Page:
Thanks to a refreshing resurgence in indie filmmaking, genre fans are being treated to some of the smartest, most original and truly entertaining horror films in years
$190 million. That’s the estimated budget for 2013’s World War Z. How much did it make? $200 million in North America, $540 million worldwide (a 184.2% increase). 1978’s Halloween, on the other hand, budgeted about $300,000 and brought in $60,000,000 — a 19,900% increase. Let that sink in for a minute.
Over the years, it’s become abundantly apparent that big studios love money. I mean, who doesn’t? If I knew I could make back my investment 100 times over, I wouldn’t think twice about signing my name to a lackluster script and an ending we can see from a mile away. Unfortunately, I think horror fans have been hit the hardest by this. Year after year, we subject ourselves to the 18th installment of camping-gone-wrong or an unnecessary remake, hoping for any inkling of genre loyalty.
But there’s an ever-growing light in the distance. While big studios are releasing the same, tired, teen shockers, smaller studios (and sometimes, just fans on a mission) are creating masterpieces, spreading like wildfire through film festivals and pure word of mouth.
Indie films, those with smaller budgets, lesser-known casts, and released from smaller studios, have always been around. The Texas Chainsaw Massacre, Phantasm, Re-Animator, The Blair Witch Project, and Saw were all indie films. Back then, we’d be lucky to see a handful of good ones able to make it onto the silver screen. In the last decade or so though, it seems that nearly ALL of them were screen-worthy. 2014 alone gave us indie greats like It Follows, The Babadook, A Girl Walks Home Alone at Night, Oculus, and one of my favorites, Zombeavers.
You see, there’s something missing from blockbusters: a soul. It’s all about the connection between the movie and the audience. Are the characters relatable? Have I been in a situation like theirs? How does this movie make me feel? Do I care about the people in this movie? Maybe I don’t believe toxic waste can trigger a bunch of beavers to become bloodthirsty vermin, but the characters made me laugh, so I wanted to see them pull through. I don’t have kids, but I can empathize with an exhausted mother managing her sanity and a monster of a bedtime book. I was a teen once; what would I do if an intimate relationship could get me killed?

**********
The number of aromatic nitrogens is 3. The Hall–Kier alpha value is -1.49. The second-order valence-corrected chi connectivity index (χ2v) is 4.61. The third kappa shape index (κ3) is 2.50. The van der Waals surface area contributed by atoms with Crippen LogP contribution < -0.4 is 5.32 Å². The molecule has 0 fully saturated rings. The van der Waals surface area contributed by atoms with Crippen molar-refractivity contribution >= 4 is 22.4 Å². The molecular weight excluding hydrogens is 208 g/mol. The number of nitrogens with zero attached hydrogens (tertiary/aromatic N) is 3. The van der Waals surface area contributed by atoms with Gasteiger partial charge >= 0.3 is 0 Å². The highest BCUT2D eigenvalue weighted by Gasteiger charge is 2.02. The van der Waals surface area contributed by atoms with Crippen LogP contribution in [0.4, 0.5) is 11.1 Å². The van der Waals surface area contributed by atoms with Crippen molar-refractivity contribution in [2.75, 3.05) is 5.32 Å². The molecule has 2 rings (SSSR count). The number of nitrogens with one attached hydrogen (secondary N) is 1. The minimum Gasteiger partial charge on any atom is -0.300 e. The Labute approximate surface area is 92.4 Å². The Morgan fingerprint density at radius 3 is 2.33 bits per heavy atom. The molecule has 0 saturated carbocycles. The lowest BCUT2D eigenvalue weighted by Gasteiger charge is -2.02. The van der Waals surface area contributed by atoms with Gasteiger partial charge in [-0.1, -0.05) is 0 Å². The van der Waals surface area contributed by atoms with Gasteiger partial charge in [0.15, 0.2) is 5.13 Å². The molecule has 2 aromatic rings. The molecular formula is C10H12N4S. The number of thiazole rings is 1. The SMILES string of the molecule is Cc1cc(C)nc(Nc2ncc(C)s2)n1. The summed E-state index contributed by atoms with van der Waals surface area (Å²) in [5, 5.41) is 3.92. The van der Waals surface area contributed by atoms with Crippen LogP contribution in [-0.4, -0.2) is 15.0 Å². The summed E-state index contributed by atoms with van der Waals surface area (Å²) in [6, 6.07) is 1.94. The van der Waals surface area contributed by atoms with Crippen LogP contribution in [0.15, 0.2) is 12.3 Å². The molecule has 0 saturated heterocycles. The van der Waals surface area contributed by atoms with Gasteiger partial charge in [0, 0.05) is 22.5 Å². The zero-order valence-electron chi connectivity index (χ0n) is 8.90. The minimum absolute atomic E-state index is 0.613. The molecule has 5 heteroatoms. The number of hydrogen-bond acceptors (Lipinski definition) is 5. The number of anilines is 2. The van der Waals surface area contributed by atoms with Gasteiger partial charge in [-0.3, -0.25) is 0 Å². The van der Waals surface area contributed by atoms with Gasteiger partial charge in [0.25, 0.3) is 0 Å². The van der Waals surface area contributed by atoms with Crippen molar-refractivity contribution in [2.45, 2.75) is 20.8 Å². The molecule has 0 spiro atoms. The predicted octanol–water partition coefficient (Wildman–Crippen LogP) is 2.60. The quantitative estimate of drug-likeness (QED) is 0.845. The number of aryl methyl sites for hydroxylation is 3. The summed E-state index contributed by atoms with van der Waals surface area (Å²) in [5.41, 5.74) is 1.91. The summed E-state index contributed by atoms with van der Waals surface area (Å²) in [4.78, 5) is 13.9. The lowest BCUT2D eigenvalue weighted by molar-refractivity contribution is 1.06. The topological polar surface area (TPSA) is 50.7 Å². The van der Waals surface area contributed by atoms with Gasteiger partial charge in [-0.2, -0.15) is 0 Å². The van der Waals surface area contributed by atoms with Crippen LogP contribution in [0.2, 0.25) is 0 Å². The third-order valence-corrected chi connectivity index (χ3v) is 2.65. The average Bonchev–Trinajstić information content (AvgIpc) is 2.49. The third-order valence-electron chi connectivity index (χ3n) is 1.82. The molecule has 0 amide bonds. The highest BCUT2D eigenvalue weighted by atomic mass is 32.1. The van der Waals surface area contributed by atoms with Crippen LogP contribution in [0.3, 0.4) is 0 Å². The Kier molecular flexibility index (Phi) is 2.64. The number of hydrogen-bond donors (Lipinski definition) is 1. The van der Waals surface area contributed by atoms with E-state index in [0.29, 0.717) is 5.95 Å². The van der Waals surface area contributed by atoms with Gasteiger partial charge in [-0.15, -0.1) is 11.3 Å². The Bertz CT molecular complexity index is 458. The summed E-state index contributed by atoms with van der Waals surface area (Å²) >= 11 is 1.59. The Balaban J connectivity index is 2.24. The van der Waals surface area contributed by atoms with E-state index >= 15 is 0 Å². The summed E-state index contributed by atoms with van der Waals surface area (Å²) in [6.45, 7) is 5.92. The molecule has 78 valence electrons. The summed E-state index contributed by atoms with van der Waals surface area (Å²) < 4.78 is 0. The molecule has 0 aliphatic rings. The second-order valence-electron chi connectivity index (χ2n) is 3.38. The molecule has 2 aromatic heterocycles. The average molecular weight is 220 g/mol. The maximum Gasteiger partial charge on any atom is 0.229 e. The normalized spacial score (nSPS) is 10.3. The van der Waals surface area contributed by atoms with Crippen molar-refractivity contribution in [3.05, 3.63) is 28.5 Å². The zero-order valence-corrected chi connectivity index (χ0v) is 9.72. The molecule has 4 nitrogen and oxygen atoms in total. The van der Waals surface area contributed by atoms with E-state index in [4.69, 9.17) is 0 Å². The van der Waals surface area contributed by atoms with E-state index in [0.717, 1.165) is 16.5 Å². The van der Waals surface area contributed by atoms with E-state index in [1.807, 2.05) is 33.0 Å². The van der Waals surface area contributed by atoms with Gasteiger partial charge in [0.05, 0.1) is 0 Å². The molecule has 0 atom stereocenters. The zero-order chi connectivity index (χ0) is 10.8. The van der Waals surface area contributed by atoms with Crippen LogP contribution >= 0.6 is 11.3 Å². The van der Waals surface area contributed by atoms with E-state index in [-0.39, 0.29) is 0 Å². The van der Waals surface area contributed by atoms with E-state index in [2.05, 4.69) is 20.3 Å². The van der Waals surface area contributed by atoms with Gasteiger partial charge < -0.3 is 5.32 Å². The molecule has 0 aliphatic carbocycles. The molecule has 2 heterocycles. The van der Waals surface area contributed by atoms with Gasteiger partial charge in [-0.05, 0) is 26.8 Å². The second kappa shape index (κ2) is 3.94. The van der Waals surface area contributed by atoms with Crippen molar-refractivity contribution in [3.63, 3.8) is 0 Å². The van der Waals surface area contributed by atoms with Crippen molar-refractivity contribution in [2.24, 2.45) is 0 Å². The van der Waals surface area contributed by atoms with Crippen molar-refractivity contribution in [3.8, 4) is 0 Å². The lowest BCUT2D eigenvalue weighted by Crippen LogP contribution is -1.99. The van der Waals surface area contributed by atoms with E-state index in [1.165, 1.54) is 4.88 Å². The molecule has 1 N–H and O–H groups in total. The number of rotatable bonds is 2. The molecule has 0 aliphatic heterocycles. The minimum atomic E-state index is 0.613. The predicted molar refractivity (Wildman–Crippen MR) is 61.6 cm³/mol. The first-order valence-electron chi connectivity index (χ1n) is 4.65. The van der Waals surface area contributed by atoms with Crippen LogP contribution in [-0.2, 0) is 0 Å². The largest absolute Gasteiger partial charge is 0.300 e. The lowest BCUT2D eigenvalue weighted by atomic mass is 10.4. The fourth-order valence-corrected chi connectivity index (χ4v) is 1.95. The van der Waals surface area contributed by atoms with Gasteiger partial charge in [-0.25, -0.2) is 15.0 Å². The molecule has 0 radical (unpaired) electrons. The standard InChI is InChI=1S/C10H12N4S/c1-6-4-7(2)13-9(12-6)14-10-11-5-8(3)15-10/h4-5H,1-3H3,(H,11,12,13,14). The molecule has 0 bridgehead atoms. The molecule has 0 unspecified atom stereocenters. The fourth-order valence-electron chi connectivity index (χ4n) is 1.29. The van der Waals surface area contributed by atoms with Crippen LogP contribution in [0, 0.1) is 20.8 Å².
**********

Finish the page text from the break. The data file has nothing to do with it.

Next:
It’s not just the soul of the characters in the movie, it’s the soul of the setting, the subgenre, and even the production crew. It’s almost as if the filmmakers are transmitting their thoughts and feelings straight through the screen and into your brain. While blockbusters are made to attract the widest possible audience, indie films are oftentimes niche markets. We’ve seen an array of POV and found footage films, dark comedies, and lately, films highlighting societal issues like class and race. Chances are there’s an indie horror movie out there for everyone.
And even still, it’s not just the soul of the people involved in the movie, like the cast or studio. Indie horror is the one genre that truly involves its fans.
As of the time this article was written, there over 1,200 budding horror films waiting to be funded on Kickstarter. These are fans making movies for other fans’ enjoyment. These films interweave sensations and ideas through the fictional movie-verse and our reality, and their ticket sales reflect what impression they continue to make on us.
There was a time when you couldn’t find these films in 9 out of 10 movie stores. Now, they’re a click away. And sure, there are some movies that have outgrown their indie britches and became top-grossing horror fodder. But they have their roots here with the little guys. The little guys with big souls. I don’t know if there’s something in the water, or maybe just fans taking control of something they love, but we’re in the age of Indie films, and they’re back with a vengeance. What a time to be alive.